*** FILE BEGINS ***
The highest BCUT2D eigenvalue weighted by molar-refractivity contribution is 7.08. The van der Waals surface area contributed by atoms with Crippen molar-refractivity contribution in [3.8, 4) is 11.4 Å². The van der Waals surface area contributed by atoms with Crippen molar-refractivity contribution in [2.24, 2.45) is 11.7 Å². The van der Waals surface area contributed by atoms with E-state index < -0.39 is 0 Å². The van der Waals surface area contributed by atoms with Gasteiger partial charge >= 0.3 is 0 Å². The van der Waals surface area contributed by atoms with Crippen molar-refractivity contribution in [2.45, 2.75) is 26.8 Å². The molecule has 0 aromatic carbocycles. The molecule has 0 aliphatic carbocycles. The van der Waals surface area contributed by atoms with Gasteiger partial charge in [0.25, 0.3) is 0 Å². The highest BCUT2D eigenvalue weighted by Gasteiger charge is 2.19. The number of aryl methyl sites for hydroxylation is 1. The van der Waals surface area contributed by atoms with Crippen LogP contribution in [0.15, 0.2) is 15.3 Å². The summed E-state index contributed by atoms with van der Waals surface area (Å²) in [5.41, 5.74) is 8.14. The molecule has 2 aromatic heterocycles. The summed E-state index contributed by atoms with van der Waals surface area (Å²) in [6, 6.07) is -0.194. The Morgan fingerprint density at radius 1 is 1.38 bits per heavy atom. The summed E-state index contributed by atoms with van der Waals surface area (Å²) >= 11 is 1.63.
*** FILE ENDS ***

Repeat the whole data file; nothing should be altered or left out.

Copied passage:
The highest BCUT2D eigenvalue weighted by molar-refractivity contribution is 7.08. The van der Waals surface area contributed by atoms with Crippen molar-refractivity contribution in [3.8, 4) is 11.4 Å². The van der Waals surface area contributed by atoms with Crippen molar-refractivity contribution in [2.24, 2.45) is 11.7 Å². The van der Waals surface area contributed by atoms with E-state index < -0.39 is 0 Å². The van der Waals surface area contributed by atoms with Gasteiger partial charge >= 0.3 is 0 Å². The van der Waals surface area contributed by atoms with Crippen molar-refractivity contribution in [2.45, 2.75) is 26.8 Å². The molecule has 0 aromatic carbocycles. The molecule has 0 aliphatic carbocycles. The van der Waals surface area contributed by atoms with Gasteiger partial charge in [0.25, 0.3) is 0 Å². The highest BCUT2D eigenvalue weighted by Gasteiger charge is 2.19. The number of aryl methyl sites for hydroxylation is 1. The van der Waals surface area contributed by atoms with Crippen LogP contribution in [0.15, 0.2) is 15.3 Å². The summed E-state index contributed by atoms with van der Waals surface area (Å²) in [5.41, 5.74) is 8.14. The molecule has 2 aromatic heterocycles. The summed E-state index contributed by atoms with van der Waals surface area (Å²) in [6, 6.07) is -0.194. The Morgan fingerprint density at radius 1 is 1.38 bits per heavy atom. The summed E-state index contributed by atoms with van der Waals surface area (Å²) >= 11 is 1.63.